Tremor in the legs is unusual with essential tremor. A parkinsonian tremor is more likely if resting tremor is present in the legs. A tremor of the neck may be vertical ("yes-yes") near 25%  or horizontal ("no-no") near 75% and is usually associated with a tremor of the hand or voice. A tremor of the head rarely occurs in isolation in essential tremor. When it does, the possibility of cervical dystonia with dystonic head tremor should be considered.

Also, preliminary studies suggest that very mild cognitive deficits with reduced performance on tests of memory and frontal executive function may be more common in patients with essential tremor than age-matched controls, and that essential tremor may be associated with an increased risk of dementia and Parkinson disease.

Evaluation

The diagnosis of essential tremor is based upon clinical features and exclusion of alternative diagnosis. The core criteria require either a bilateral action tremor of the hands and forearms and absence of other neurologic signs. Other information strongly suggestive of essential tremor includes long duration (more than 3 years) of the tremor, a positive family history of essential tremor, and beneficial response to alcohol.[9][10]

The evaluation relies on a detailed neurologic examination to identify specific features of the tremor, including its frequency, amplitude, pattern, and distribution, and to identify other neurologic findings if present. Precipitating, aggravating, or relieving factors such as caffeine, alcohol, medications, exercise, fatigue, or stress should be elicited; a complete list of all medications should be reviewed to exclude the possibility of enhanced physiologic tremor.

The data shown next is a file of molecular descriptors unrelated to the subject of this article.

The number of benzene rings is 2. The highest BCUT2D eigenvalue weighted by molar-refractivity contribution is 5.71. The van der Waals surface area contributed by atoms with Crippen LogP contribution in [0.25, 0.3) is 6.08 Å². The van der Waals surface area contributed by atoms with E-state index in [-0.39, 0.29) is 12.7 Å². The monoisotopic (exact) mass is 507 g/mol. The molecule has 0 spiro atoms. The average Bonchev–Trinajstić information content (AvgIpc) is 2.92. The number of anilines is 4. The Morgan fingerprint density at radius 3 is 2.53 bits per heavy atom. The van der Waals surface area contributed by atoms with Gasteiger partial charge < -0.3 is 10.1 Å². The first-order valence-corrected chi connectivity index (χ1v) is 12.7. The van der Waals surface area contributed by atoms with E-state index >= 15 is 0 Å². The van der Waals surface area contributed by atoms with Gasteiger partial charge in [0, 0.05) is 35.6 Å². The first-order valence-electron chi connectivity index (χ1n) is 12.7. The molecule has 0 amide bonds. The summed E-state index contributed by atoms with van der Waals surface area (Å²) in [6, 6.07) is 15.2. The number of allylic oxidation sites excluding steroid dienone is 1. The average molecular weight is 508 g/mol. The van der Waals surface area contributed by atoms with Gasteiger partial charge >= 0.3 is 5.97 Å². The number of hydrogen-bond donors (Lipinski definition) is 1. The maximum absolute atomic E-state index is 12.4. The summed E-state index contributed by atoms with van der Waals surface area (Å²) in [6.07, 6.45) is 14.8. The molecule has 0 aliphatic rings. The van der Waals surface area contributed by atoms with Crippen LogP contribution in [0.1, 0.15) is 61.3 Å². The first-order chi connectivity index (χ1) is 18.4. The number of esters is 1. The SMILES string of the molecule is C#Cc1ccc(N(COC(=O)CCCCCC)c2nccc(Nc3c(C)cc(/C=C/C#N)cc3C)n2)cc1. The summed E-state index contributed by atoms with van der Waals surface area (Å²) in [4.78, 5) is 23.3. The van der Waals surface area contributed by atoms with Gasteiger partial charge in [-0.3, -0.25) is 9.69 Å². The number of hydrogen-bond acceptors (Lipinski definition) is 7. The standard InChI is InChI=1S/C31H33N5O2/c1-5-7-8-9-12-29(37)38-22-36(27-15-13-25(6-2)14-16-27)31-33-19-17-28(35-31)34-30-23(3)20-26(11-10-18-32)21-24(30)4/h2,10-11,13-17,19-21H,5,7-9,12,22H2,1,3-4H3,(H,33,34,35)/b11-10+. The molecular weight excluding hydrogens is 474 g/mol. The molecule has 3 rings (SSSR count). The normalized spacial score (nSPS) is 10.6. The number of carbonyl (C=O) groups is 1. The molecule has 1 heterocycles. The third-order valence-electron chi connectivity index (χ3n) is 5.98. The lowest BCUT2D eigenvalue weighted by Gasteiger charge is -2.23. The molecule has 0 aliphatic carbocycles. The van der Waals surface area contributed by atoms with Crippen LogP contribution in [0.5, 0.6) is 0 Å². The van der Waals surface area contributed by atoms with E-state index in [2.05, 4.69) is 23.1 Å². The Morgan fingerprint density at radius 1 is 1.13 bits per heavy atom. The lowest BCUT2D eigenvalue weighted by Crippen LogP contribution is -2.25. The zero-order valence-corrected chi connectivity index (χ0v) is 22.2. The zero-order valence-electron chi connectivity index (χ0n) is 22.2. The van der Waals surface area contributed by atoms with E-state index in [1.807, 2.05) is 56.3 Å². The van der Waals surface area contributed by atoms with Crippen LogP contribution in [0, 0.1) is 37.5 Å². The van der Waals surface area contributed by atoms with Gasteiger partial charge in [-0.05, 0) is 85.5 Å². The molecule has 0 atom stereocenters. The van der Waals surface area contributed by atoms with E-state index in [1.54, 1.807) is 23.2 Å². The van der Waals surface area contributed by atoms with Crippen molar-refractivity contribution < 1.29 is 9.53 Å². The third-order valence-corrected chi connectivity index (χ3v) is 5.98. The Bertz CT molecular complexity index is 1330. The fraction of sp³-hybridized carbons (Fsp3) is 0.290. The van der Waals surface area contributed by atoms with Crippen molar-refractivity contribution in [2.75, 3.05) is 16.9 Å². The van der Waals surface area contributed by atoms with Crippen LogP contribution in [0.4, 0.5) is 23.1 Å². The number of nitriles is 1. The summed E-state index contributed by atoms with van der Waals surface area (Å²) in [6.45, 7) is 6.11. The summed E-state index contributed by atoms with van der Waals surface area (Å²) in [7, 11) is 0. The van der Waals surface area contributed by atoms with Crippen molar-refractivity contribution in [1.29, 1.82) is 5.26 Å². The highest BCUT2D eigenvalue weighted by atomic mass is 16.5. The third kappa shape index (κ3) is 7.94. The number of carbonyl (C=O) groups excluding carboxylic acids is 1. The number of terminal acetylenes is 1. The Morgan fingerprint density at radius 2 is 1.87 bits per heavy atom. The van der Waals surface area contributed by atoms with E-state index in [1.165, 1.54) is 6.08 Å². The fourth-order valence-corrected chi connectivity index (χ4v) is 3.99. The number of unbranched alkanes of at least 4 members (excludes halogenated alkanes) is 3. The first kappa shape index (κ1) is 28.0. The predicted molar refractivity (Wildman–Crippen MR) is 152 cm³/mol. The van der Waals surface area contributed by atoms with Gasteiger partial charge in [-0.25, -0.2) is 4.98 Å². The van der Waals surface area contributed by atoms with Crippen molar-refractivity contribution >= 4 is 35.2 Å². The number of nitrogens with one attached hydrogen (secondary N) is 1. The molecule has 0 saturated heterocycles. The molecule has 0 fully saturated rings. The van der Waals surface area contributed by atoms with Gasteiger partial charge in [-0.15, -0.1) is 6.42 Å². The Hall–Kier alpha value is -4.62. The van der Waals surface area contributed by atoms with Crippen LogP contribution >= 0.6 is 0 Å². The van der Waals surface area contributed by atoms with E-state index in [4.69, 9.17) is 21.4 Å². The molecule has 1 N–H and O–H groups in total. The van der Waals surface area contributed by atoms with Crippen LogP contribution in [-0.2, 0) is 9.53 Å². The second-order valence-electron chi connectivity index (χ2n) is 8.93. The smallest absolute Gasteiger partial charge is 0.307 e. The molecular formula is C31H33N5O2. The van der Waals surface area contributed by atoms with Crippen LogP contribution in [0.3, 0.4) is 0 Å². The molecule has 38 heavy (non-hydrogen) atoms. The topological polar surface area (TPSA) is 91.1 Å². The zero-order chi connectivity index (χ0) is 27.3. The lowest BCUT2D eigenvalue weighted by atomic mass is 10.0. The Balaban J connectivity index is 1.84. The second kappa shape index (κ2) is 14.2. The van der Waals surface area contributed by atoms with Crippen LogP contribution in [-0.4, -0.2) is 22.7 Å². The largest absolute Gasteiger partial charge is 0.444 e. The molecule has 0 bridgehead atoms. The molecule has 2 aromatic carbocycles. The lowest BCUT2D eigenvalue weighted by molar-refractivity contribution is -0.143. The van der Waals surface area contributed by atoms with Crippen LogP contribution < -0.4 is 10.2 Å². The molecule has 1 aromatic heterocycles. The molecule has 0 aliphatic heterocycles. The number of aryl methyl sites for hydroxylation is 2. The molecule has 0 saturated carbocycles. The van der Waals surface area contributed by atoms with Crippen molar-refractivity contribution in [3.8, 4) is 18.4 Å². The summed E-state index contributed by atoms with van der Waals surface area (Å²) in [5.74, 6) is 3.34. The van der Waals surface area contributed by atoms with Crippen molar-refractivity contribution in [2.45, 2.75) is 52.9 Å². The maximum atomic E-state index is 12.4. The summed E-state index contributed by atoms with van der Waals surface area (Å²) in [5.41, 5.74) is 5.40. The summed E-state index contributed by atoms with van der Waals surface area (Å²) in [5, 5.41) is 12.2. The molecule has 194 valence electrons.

There are no specific biomarkers or findings from neuroimaging or other ancillary investigations for confirming the diagnosis of essential tremor, but testing may be appropriate to exclude other causes of tremor. Laboratory evaluation may include tests of thyroid function, urinary copper, and ceruloplasmin to exclude Wilson disease, screening for heavy metal poisoning such as lead if any of these causes are suspected.

Brain imaging can be useful in patients suspected clinically of having a structural cause for tremors, such as Wilson disease, brain trauma, stroke, or mass lesion, but otherwise is not indicated. Striatal dopamine transporter imaging using Ioflupane I123 injection single photon emission tomography can reliably distinguish patients with Parkinson disease and other parkinsonian syndromes associated with nigrostriatal degeneration, for example, multiple system atrophy, progressive supranuclear palsy, and corticobasal degeneration from patients with essential tremor.

Treatment / Management

Less impaired patients may choose to skip treatment altogether. Some patients that are not functionally impaired desire treatment because their tremor is a significant source of embarrassment. Options for patients with significant functional impairment include non-medical, medical, or interventional therapy.

Non-Medical Therapy